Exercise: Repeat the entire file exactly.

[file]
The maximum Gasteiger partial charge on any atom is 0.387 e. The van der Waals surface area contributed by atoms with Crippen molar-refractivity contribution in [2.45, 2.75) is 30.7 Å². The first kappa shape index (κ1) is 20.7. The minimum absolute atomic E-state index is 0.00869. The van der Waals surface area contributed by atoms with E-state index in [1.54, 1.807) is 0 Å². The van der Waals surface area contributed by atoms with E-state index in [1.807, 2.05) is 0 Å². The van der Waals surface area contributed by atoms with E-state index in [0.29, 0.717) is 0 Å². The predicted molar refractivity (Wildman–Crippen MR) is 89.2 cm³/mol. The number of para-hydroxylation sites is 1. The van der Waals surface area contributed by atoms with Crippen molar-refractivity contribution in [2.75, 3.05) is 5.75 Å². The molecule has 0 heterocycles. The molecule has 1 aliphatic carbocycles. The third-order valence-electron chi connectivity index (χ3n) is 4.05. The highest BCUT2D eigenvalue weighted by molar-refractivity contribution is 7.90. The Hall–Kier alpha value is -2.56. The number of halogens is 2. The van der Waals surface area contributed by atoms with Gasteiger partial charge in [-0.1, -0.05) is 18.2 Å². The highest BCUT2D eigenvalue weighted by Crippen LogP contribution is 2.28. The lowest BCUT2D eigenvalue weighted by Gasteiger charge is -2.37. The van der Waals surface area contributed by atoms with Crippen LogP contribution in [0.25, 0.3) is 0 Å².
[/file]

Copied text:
The maximum Gasteiger partial charge on any atom is 0.387 e. The van der Waals surface area contributed by atoms with Crippen molar-refractivity contribution in [2.45, 2.75) is 30.7 Å². The first kappa shape index (κ1) is 20.7. The minimum absolute atomic E-state index is 0.00869. The van der Waals surface area contributed by atoms with E-state index in [1.54, 1.807) is 0 Å². The van der Waals surface area contributed by atoms with E-state index in [1.807, 2.05) is 0 Å². The van der Waals surface area contributed by atoms with E-state index in [0.29, 0.717) is 0 Å². The predicted molar refractivity (Wildman–Crippen MR) is 89.2 cm³/mol. The number of para-hydroxylation sites is 1. The van der Waals surface area contributed by atoms with Crippen molar-refractivity contribution in [2.75, 3.05) is 5.75 Å². The molecule has 0 heterocycles. The molecule has 1 aliphatic carbocycles. The third-order valence-electron chi connectivity index (χ3n) is 4.05. The highest BCUT2D eigenvalue weighted by molar-refractivity contribution is 7.90. The Hall–Kier alpha value is -2.56. The number of halogens is 2. The van der Waals surface area contributed by atoms with Gasteiger partial charge in [-0.1, -0.05) is 18.2 Å². The highest BCUT2D eigenvalue weighted by Crippen LogP contribution is 2.28. The lowest BCUT2D eigenvalue weighted by Gasteiger charge is -2.37. The van der Waals surface area contributed by atoms with Crippen LogP contribution in [0.25, 0.3) is 0 Å².